Friday, March 16, 2007

Most recently, I visited the very beautiful and very old country of Armenia, more specifically its capital Yerevan. It was a pretty ideal trip overall because we did a lot of touristy things like see old monasteries and such but we also took time to relax, and we avoided disaster for the most part. About the worst thing that happened was that we couldn’t find a restaurant we wanted to eat at one night, though that was kind of tragic at the time… Yerevan is a mere 5 hour marshutka ride from Tbilisi, so the travel was pretty smooth. I was expecting Yerevan to be very similar to Tbilisi, but I was pretty surprised by how different it was. Tbilisi is overall a much more beautiful city, with more interesting architecture and natural beauty throughout the city, but Yerevan is a little cleaner and has a stronger European feel. We stayed at the hostel where Armenia’s PCVs stay when they’re in town and it is a LOT nicer than the hostel we stay at Tbilisi. But it’s probably more expensive, I’ll just keep telling myself that… We took a few day trips out of Yerevan to see the historical sites that any visitor to Armenia is obligated to see. We hired a cab to take us to Garni, a Hellenistic-age temple, and Gehard, a 14th century monastery. Both sites took us deep into the still snow-covered mountains and through villages that were nearly destroyed in the mid-1990s earthquake but still surviving today; it was a very beautiful drive. The Garni temple sits on a rock ledge overlooking a deep gorge with frozen waterfalls, and it’s pretty amazing. The Gehard monastery is equally impressive. The main church within the monastery has a series of cave chambers off it’s main alter room. There are holes to let sunlight through the ceiling of the caves, carvings on the stone, and water dripping from various places. The water in one chamber is said to keep the skin youthful and glowing (I dabbed a bit around my eyes and forehead, just in case). One of the caves is said to be a tomb, though of what or whom I don’t know; all I know is that it felt a little “Raiders of the Lost Ark”-ish and I liked it.
Another interesting place we went was to Etchminadze, the Armenian Vatican located about a half hour outside Yerevan. The main church is so beautiful inside, too bad we couldn’t take pictures. The most interesting thing about it is the treasury, home to 1,700 years worth of religious relics (Armenia was the first nation to formally adopt Christianity in the 3rd century). The church possesses some pretty impressive artifacts, for instance: the supposed spear the pierced Jesus’ side at the Crucifixion, an artistic depiction of the Crucifixion supposedly done by John the Baptist, and fragments of the Holy Cross and Noah’s Ark. Unfortunately, you have to be a VIP to see these things, and we were wearing muddy sneakers and backpacks. ANOTHER cool thing is that when the church was first built, Christianity was a very new religion, replacing centuries of paganism. So the founders retained a pagan fire temple within the church, just in case this whole Christianity business didn’t work out after all. Once again, you have to be a big-shot to see this, or at least make a reservation. We actually saw a group going into the pagan temple but they closed a heavy iron door in our faces. Or in Ryan’s face actually, but props to him for trying. Even though we didn’t get to actually see these fascinating things, it was still fun just to be in the same building. For me at least.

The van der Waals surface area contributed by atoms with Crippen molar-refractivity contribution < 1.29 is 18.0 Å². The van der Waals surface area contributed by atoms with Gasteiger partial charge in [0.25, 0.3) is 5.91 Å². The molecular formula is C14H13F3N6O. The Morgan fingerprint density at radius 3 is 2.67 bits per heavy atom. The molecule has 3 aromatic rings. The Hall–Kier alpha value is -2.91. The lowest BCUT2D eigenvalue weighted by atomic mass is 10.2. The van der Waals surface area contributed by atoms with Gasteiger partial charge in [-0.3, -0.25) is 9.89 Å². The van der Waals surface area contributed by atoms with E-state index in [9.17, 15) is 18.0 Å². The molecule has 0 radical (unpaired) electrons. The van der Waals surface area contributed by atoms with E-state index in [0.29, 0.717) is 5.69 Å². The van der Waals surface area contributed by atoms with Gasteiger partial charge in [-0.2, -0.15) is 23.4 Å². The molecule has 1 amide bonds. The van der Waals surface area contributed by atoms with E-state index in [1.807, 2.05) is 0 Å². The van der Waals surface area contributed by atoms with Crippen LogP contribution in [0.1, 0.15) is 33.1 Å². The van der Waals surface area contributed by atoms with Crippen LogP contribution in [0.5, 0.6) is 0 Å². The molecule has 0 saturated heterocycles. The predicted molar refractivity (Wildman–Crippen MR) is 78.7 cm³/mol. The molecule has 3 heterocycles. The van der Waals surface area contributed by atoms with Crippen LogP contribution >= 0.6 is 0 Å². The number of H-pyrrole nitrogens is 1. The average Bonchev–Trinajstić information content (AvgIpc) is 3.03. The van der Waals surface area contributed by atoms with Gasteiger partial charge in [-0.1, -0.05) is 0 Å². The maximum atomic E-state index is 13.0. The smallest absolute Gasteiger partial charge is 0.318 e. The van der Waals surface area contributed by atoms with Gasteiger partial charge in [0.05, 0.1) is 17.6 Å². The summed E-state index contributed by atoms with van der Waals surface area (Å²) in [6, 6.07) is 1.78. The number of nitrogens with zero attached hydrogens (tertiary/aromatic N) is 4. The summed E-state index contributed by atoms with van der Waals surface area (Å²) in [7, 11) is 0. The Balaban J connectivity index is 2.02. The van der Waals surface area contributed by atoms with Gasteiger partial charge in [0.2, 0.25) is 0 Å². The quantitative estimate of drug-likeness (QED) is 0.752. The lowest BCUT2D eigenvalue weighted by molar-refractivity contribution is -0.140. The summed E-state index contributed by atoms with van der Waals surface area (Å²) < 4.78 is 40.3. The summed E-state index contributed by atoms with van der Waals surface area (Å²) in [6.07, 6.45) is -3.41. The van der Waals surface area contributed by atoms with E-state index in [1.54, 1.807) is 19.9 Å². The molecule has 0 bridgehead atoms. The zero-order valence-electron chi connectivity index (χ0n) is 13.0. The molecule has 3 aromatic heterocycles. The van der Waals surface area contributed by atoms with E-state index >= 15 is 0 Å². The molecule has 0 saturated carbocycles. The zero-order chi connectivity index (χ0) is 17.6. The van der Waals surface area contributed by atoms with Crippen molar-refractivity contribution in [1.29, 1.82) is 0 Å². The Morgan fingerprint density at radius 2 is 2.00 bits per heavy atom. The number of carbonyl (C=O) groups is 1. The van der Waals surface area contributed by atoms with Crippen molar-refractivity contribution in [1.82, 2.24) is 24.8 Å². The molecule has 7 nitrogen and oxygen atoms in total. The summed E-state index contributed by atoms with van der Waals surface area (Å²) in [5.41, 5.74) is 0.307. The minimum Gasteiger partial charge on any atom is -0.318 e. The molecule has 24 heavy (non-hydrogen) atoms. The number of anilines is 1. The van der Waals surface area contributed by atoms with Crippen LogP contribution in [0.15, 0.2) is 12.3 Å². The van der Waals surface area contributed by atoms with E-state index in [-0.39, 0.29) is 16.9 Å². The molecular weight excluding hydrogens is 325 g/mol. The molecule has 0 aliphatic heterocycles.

The last thing I’ll write about Yerevan, before I get to the food that is, is the Armenian Genocide Museum. It’s situated on top of a hill with the most amazing view of Mt. Ararat in the city. Outside of the museum there’s a memorial with a never-ending flame encircled by fresh red and white carnations, then by twelve very tall, thick stone pillars. The pillars stand for the twelve communities of Armenians that were devastated during the genocide. Near all of this is a triangular monument stretching high up to the sky. It was a very powerful yet humble memorial. The museum itself was, of course, extremely saddening and depressing. Seeing all the pictures of genocide victims and reading all of the very damning documents, or evidence, that the Armenians were indeed victims of genocide was almost too much for me. I was definitely in a melancholy state for the rest of the afternoon, but I’m really glad that we went and if anyone reading this ever goes to Yerevan, you should absolutely go there.
The most “Georgian” moment I’d say we experience in Yerevan was at the National Art Gallery of Armenia. We paid to see the gallery at around 4:30, the gallery closes at 6:00. At 5:10, as we’re leisurely taking in the eclectic collection, this woman starts motioning to her watch and sort of shooing us along. Suddenly all of the old ladies start crawling out of the wood-work to urge us to leave. Some even roped off their floors so we couldn’t take up any more of their precious time even though they were STILL OPEN. I was actually really pissed at first, but then it was kinda funny. Still, we took our time, walking around exaggeratingly slow and absent-mindedly. By the time we left we were all laughing at the absurdity. That’s just the kind of thing that happens in Georgia all the time. So this picture that will ideally appear near this part of my blog entry is Lyssa, Seth, and I showing our disdain and disgust for the National Art Gallery, or its staff rather. BOO NATIONAL ART GALLERY STAFF, BOOOOO!!!